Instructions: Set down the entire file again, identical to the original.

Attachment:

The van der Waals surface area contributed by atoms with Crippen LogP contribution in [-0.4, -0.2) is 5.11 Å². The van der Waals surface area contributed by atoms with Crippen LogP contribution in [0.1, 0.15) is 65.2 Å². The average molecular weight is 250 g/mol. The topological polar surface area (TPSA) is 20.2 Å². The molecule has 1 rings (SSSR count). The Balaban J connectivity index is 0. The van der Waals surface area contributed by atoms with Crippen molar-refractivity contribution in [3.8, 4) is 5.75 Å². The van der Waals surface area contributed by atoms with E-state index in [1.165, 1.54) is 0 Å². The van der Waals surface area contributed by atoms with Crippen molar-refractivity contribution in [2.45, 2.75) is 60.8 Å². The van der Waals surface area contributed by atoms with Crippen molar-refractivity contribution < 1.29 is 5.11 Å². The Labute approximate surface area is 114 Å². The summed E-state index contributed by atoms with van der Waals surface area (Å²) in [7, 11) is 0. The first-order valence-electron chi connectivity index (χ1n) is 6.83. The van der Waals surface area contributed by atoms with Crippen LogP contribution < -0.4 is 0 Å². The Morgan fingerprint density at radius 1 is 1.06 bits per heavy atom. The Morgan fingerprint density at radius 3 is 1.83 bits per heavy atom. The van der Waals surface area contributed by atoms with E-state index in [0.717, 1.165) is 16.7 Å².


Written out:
The van der Waals surface area contributed by atoms with Crippen LogP contribution in [-0.4, -0.2) is 5.11 Å². The van der Waals surface area contributed by atoms with Crippen LogP contribution in [0.1, 0.15) is 65.2 Å². The average molecular weight is 250 g/mol. The topological polar surface area (TPSA) is 20.2 Å². The molecule has 1 rings (SSSR count). The Balaban J connectivity index is 0. The van der Waals surface area contributed by atoms with Crippen molar-refractivity contribution in [3.8, 4) is 5.75 Å². The van der Waals surface area contributed by atoms with E-state index in [1.165, 1.54) is 0 Å². The van der Waals surface area contributed by atoms with Crippen molar-refractivity contribution in [2.45, 2.75) is 60.8 Å². The van der Waals surface area contributed by atoms with Crippen molar-refractivity contribution < 1.29 is 5.11 Å². The Labute approximate surface area is 114 Å². The summed E-state index contributed by atoms with van der Waals surface area (Å²) in [7, 11) is 0. The first-order valence-electron chi connectivity index (χ1n) is 6.83. The van der Waals surface area contributed by atoms with Crippen LogP contribution < -0.4 is 0 Å². The Morgan fingerprint density at radius 1 is 1.06 bits per heavy atom. The Morgan fingerprint density at radius 3 is 1.83 bits per heavy atom. The van der Waals surface area contributed by atoms with E-state index in [0.717, 1.165) is 16.7 Å².